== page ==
The political direction of Madagascar, marred in total uncertainty since the coup d'etat in March, is currently being decided in Madagascar as the international community is again trying to mediate an agreement between the various political movements. The president of the African Union and one of the mediators present in Addis Ababa Jean Ping opened the meeting by stating:
"The reality as you know it on the ground in Madagascar is characterized by fatigue that is felt by the people of Madagascar, people who are hoping the crisis will come to an end. A crisis to which, after all, they are the hostages. Whereas the socio-economic situation in your country is getting worse day by day. The people of Madagascar deserve better destiny and that depends completely on you"
This sentiment seems to be shared by a large portion of the blogosphere who focused their attention on the other challenges affecting Madagascar. Several provinces are currently plagued by the cumulative disastrous effects of a severe drought, the toxic spill of a ship wreck that poisoned the livelihood of thousands of fishermen and the ecological disaster of illegal logging of the rain forests.
The ecological scandal of the Gulser Ana toxic spill
The Gulser Ana was a Turkish freighter transporting Phosphate that sunk off the coast of Madagascar, spilling toxic waste in the process and killing migrating whales and causing illness among fishermen community. Although the disaster has been reported in a few media recently, the ship started to sink two months ago as Malagasy bloggers signaled on their blogs back in early September.
Tomavana wrote on his blog (fr):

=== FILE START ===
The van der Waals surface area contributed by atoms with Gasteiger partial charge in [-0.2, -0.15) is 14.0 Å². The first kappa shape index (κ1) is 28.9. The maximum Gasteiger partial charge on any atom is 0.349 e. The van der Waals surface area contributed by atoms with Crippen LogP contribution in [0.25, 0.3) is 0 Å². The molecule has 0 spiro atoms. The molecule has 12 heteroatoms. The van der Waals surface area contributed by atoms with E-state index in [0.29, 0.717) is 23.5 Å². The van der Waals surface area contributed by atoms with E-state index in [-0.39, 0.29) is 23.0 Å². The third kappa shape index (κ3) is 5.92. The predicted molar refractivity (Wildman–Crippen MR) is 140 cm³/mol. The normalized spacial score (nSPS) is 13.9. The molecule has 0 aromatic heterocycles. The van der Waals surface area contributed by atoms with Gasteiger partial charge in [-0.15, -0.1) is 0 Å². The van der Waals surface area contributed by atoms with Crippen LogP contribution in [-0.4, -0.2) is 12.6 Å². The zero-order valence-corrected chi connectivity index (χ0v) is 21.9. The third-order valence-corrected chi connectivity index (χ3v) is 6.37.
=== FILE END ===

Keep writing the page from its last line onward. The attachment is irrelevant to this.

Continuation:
En plus d’écarter le drame écologique du Sud de l’île des actualités nationales, la controverse politique autour de ces nouvelles nominations pose la question du suivi de ce dossier sensible
The political drama not only steers away the focus from this tragic event but it makes one wonder who will be accountable for following up and taking charge of the issue.
Joan asks simply: "Have you heard of the Gulser Ana ?". In the comment section, Capt Collin Smith explores the possible causes of the grounding:
The only explanation which can exculpate the Captain and Officer of the Watch of this vessel is mechanical breakdown. Anything else is human error, and therefore incompetence, if not recklessness. How can a ship go aground in perfect visibility if the OOW and Captain are paying attention and properly trained? [..] Another practice to save money. The Captain and OOW should have been arrested when they got ashore, and held.
Mialisoa reports on her blog that (fr):
les habitants « souffrent de problèmes respiratoires, et de maladies cutanées et diarrhéiques ». Car non seulement ces personnes ont été exposées aux déchets toxiques, mais le nettoyage des zones polluées s’est fait sans vêtements de protection et sans équipements adéquats
The locals suffer from respiratory problems, skin diseases and diarrhea. Not only were the people exposed to toxic waste but the clean up was also performed without adequate equipments and protective gears
The lack of report early on in the media prompted this reaction from Tomavana on twitter: